Resume & Interview Helper
What is a resume?
A resume is a brief listing of your relevant work history, accomplishments, education, and skills.
What kind of paper should I use?
Plain white paper is your best option. Your chances of getting the job do not improve based upon the paper you choose for your resume. Also, staffing agencies often send your resume to potential employers for you, and colored paper not does copy or fax clearly.
What should I put on my resume?
Make sure to highlight your individual strengths and skills – what makes you stand out from the other applicants? Include any work history that is important to the job you are seeking, and any other work that shows a stable employment history. It is a good idea to include some of the software programs or current technology with which you are familiar, but never exaggerate your skills.
What should I not include?
Avoid getting too personal. You don’t have to include the band you play drums for on the weekends if you are applying for a receptionist position. Limit your resume to relevant work related achievements. You also should not list age, marital status, religious or ethnic affiliations, or anything else that is not job related.
How long should my resume be?
Limit your resume to one page if you can – Employers are busy and don’t have time to read a five page resume. Also, a resume that includes too many jobs can make you look like you jump from one job to the next with little stability.
What if I never worked a paid job for an employer before?
You can list the unpaid work you were doing, any self employment, or any volunteer work or community activities you may have been involved with. See below for some examples of how to list your experience.
1999-2000: Self employed: Child care
1999-2001: Self employed: owner, John’s Household Repairs
1997-2000: Volunteer work at ABC Shelter and coaching ABC town little league
Following the tips below will help you make a lasting, positive first impression on your job interview.
- Learn about the organization
- Have a specific job or jobs in mind.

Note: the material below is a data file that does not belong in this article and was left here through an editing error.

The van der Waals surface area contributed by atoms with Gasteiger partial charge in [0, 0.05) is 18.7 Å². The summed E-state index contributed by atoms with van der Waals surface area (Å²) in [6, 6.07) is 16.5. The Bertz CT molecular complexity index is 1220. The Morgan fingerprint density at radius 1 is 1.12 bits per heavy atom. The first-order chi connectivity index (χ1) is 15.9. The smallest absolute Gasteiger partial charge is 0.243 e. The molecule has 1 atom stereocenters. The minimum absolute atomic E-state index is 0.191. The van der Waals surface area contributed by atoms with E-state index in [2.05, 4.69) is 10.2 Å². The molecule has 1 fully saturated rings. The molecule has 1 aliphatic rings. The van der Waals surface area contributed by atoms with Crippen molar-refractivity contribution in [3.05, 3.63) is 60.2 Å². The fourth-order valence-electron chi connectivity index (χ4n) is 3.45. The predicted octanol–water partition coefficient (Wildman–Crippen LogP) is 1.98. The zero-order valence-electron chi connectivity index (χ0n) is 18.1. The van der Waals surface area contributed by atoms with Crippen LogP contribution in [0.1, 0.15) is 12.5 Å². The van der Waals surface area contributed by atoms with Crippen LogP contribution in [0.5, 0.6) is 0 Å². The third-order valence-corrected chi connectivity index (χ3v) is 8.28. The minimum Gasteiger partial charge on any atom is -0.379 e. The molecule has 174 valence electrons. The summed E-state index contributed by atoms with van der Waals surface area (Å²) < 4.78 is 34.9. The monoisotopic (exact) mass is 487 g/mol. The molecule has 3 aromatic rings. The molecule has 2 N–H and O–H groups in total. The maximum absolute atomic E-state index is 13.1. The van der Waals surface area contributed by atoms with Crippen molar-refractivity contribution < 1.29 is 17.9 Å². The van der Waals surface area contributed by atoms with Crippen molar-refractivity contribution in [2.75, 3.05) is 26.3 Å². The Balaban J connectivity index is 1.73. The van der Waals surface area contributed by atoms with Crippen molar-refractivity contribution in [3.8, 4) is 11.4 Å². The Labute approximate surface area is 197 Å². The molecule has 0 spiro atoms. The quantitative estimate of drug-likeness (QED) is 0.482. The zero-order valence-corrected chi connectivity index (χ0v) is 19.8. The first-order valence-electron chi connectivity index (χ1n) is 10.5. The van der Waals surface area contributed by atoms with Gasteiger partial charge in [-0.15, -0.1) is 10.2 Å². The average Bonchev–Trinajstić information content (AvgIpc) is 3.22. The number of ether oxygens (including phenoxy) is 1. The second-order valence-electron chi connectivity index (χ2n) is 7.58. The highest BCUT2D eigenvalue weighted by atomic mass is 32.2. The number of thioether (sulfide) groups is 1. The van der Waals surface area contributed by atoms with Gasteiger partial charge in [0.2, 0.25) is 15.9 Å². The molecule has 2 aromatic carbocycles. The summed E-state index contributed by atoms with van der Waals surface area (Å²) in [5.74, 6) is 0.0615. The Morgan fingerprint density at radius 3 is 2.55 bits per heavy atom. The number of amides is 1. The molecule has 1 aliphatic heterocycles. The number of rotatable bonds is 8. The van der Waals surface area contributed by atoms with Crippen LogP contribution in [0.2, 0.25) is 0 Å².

- Review your qualifications for the job.
- Prepare answers to broad questions about yourself.
- Review your resume.
- Practice an interview with a friend or relative.
- Arrive before the scheduled time of your interview.
- Be well groomed.
- Dress appropriately.
- Do not chew gum or smoke.
- Relax and answer each question concisely.
- Respond promptly.
- Use good manners.
- Learn the name of your interviewer and greet him or her with a firm handshake.
- Use proper English – avoid slang.
- Be cooperative and enthusiastic.
- Use body language to show interest.
- Ask questions about the position and the organization, but avoid questions whose answers can easily be found on the company website. Also avoid asking questions about salary and benefits unless a job offer is made.
- Thank the interviewer when you leave and, as a follow-up, in writing.
Test (if employer gives one):
- Listen closely to instructions.
- Read each question carefully.
- Write legibly and clearly.
- Budget your time wisely and don’t dwell on one question.
Information to bring to an interview:
- Unexpired documentation from the Form I-9’s List of Acceptable Documents. A complete list can be found here. An example of a common “List B & C” combinations is: 2 unexpired forms of ID, such as a government issued identification card or driver’s license with a photo as well as a birth certificate or Social Security Card. A common “List A” example is: A Passport or Permanent Resident Card.
- Although not all employers require applicants to bring a resume, you should be able to furnish the interviewer information about your education, training, and previous employment.
- Employers typically require three references. Get permission before using anyone as a reference. Make sure that they will give you a good reference. Try to avoid using relatives as references.
- Employers may require an official copy of transcripts to verify grades, coursework, dates of attendance, and highest grade completed or degree awarded.